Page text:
How is HEART health and DENTAL health related? | Falling in LOVE with your smile



February 14th is Valentine’s Day. Flowers, candy, and red hearts abound. As all of us at Colony Square Dental Associates wish everyone a happy day we don’t think that it’s a coincidence that February is also National Heart Health Month. Though you may wonder why we’re talking about heart health in a dental health blog, we believe that excellent dental health is a part of overall wellbeing.


Research efforts continue in order to determine how these two areas of our bodies interrelate. The analyses focus on the possible cause / effect relationship between oral health and cardiovascular disease – heart health. While there has not been a definitive causal relationship established there are many scientific studies that are bringing us closer to an answer. The scientific community is leaning strongly to believing that one’s dental health can impact one’s heart health. After all – it makes sense; we know that eating healthier foods, exercising more, and reducing stress all serve to improve our heart’s health. Our teeth, gums, and supporting bone structures are not separate from the rest of our bodies. For all to work together properly, along with being careful about diet, increasing daily activity, and setting aside time for relaxation and adequate sleep, it’s important to incorporate a dental program to maintain oral health.


When we think of teeth our first thought is usually about the appearance of our smile. We respond positivity to a white and bright smile. How to achieve those dazzling teeth is a question that Drs. Hochberg & Diora are routinely asked. But before esthetics, it’s essential to ensure that an attractive smile is supported by excellent periodontal health.  After all, this is where the possible link between our gums and our heart comes into play. When plaque, containing harmful bacteria, hardens below the gum line and is not professionally removed, there is potential for the onset of Periodontal Disease. The gums are irritated by the plaque, and can become inflamed, red or swollen, and can bleed. Termed, Gingivitis, this is often the first sign that a problem has begun. Fortunately, early intervention by a professional dental hygienist, your dentist, and attention to a good home healthcare regime are usually successfully in avoiding a progression of the disease process.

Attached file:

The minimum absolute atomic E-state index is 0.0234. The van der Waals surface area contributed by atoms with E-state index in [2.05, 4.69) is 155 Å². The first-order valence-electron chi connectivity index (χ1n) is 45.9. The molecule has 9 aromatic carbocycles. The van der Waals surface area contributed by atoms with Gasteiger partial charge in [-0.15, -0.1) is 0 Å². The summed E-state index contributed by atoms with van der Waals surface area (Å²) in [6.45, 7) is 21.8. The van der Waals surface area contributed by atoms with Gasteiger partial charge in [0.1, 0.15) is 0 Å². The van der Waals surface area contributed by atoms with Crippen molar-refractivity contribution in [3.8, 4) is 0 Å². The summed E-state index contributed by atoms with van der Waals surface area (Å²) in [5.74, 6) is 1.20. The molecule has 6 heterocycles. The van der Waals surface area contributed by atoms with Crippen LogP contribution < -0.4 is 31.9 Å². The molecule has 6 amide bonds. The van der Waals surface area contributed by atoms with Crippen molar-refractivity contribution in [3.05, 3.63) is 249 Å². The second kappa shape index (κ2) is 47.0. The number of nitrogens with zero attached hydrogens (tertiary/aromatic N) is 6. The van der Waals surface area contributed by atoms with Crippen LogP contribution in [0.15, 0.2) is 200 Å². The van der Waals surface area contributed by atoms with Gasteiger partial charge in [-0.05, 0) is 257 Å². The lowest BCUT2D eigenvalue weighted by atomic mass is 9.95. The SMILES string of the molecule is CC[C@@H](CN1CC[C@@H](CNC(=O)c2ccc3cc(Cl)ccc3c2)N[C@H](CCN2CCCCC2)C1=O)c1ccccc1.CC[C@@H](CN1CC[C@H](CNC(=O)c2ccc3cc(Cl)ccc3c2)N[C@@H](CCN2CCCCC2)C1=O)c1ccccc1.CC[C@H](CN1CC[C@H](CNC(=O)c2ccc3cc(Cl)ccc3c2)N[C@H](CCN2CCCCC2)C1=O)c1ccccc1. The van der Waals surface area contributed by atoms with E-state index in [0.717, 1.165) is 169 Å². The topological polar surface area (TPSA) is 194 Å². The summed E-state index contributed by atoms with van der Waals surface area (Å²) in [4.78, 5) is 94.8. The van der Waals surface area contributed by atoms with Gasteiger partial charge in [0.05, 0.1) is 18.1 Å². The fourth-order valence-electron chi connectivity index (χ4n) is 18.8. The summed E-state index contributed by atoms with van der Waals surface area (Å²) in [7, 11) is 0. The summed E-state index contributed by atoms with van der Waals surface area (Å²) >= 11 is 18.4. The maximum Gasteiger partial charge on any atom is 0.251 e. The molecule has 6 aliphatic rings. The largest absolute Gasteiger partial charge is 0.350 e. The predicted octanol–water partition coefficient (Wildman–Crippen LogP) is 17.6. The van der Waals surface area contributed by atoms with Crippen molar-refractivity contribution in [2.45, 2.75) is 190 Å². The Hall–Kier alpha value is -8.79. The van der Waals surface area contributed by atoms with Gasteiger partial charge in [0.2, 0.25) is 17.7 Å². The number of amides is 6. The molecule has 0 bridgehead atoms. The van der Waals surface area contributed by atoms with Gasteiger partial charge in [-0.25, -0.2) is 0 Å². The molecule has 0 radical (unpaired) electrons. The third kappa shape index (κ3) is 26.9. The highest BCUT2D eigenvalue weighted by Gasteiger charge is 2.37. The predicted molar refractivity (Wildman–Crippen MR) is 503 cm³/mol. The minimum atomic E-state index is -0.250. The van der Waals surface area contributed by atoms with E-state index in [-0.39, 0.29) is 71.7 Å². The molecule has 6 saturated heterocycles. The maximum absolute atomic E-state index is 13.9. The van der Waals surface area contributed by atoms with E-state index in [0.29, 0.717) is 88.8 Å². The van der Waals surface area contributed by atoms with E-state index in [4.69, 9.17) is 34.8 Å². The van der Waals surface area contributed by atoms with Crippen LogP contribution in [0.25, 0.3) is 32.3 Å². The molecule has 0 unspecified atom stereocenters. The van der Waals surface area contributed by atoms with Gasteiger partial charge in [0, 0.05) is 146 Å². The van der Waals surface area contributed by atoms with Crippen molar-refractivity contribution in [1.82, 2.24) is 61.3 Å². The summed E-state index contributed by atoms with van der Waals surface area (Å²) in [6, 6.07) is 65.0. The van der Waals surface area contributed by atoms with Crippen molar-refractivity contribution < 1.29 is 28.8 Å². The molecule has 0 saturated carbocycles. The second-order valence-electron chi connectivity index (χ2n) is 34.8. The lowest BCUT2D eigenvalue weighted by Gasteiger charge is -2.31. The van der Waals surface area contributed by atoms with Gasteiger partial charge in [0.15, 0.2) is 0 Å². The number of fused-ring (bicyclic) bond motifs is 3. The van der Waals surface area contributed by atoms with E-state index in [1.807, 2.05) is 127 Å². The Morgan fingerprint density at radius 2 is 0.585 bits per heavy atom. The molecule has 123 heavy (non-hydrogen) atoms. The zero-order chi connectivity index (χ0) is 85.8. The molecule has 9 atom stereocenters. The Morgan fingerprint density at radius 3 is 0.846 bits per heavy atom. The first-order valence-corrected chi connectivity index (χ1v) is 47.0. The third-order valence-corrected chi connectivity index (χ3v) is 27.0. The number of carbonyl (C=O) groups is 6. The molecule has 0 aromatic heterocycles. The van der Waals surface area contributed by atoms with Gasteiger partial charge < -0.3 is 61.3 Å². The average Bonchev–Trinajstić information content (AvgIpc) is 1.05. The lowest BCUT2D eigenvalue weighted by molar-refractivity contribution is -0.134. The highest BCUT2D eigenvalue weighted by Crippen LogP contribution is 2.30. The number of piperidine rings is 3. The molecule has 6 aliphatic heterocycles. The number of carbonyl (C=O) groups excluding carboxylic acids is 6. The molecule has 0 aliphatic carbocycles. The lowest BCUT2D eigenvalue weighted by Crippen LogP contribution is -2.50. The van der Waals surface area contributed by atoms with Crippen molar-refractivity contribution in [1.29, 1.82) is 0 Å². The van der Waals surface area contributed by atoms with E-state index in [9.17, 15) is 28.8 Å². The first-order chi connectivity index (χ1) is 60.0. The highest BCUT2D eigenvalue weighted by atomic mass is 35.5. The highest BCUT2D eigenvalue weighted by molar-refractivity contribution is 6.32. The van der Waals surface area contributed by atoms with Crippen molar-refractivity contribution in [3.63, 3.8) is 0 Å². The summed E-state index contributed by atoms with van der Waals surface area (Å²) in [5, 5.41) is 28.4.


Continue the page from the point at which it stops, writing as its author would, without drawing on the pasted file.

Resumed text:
However, left untreated the disease process can progress into Periodontitis. When the infection and inflammation is not resolved, the toxins present cause the gum tissue to break down and it begins to pull away from the tooth. In combination with weakening bone structure there is the risk of tooth loss. This is the stage at which scientists and healthcare professionals are focusing studies on the correlation between heart health and oral health. There is the possibility that the toxins in the bacteria, which enter the bloodstream and hence the heart, could be damaging. And, for those with diabetes, it has been found that one condition can exacerbate the other. So, even if studies are not complete, common sense tells us that we need to take good care of our entire self. A little diligence in brushing and flossing, along with periodic dental visits, will go a long way to keeping your teeth, and your heart, healthy – not only this for special day, but also for all your days!


Have a Happy Valentine’s Day! Just remember – to care about your heart, care about your teeth!

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